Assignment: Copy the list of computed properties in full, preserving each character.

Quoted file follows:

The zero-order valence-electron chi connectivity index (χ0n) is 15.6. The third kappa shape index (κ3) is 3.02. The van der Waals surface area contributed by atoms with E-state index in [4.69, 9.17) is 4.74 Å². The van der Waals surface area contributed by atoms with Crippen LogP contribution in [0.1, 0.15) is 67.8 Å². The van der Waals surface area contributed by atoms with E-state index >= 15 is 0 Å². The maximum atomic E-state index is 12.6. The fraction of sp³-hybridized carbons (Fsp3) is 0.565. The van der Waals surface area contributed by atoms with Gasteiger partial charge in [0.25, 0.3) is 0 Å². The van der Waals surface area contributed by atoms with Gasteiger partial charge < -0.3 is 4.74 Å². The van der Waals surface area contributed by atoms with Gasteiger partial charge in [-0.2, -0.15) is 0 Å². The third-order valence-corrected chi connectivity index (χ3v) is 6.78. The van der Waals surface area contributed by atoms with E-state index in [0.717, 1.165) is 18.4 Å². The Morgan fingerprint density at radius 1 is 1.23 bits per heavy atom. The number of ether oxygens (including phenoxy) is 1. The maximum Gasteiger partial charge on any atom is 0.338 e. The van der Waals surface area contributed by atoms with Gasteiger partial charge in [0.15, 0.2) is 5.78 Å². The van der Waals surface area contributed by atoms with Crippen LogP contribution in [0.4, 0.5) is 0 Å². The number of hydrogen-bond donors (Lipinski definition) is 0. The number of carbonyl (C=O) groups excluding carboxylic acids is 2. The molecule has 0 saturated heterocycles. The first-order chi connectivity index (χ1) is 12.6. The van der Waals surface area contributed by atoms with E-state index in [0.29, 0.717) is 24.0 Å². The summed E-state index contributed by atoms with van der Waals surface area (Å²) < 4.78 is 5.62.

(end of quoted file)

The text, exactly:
The zero-order valence-electron chi connectivity index (χ0n) is 15.6. The third kappa shape index (κ3) is 3.02. The van der Waals surface area contributed by atoms with E-state index in [4.69, 9.17) is 4.74 Å². The van der Waals surface area contributed by atoms with Crippen LogP contribution in [0.1, 0.15) is 67.8 Å². The van der Waals surface area contributed by atoms with E-state index >= 15 is 0 Å². The maximum atomic E-state index is 12.6. The fraction of sp³-hybridized carbons (Fsp3) is 0.565. The van der Waals surface area contributed by atoms with Gasteiger partial charge in [0.25, 0.3) is 0 Å². The van der Waals surface area contributed by atoms with Gasteiger partial charge < -0.3 is 4.74 Å². The van der Waals surface area contributed by atoms with Gasteiger partial charge in [-0.2, -0.15) is 0 Å². The third-order valence-corrected chi connectivity index (χ3v) is 6.78. The van der Waals surface area contributed by atoms with E-state index in [0.717, 1.165) is 18.4 Å². The Morgan fingerprint density at radius 1 is 1.23 bits per heavy atom. The number of ether oxygens (including phenoxy) is 1. The maximum Gasteiger partial charge on any atom is 0.338 e. The van der Waals surface area contributed by atoms with Gasteiger partial charge in [0.15, 0.2) is 5.78 Å². The van der Waals surface area contributed by atoms with Crippen LogP contribution in [0.4, 0.5) is 0 Å². The number of hydrogen-bond donors (Lipinski definition) is 0. The number of carbonyl (C=O) groups excluding carboxylic acids is 2. The molecule has 0 saturated heterocycles. The first-order chi connectivity index (χ1) is 12.6. The van der Waals surface area contributed by atoms with E-state index in [0.29, 0.717) is 24.0 Å². The summed E-state index contributed by atoms with van der Waals surface area (Å²) < 4.78 is 5.62.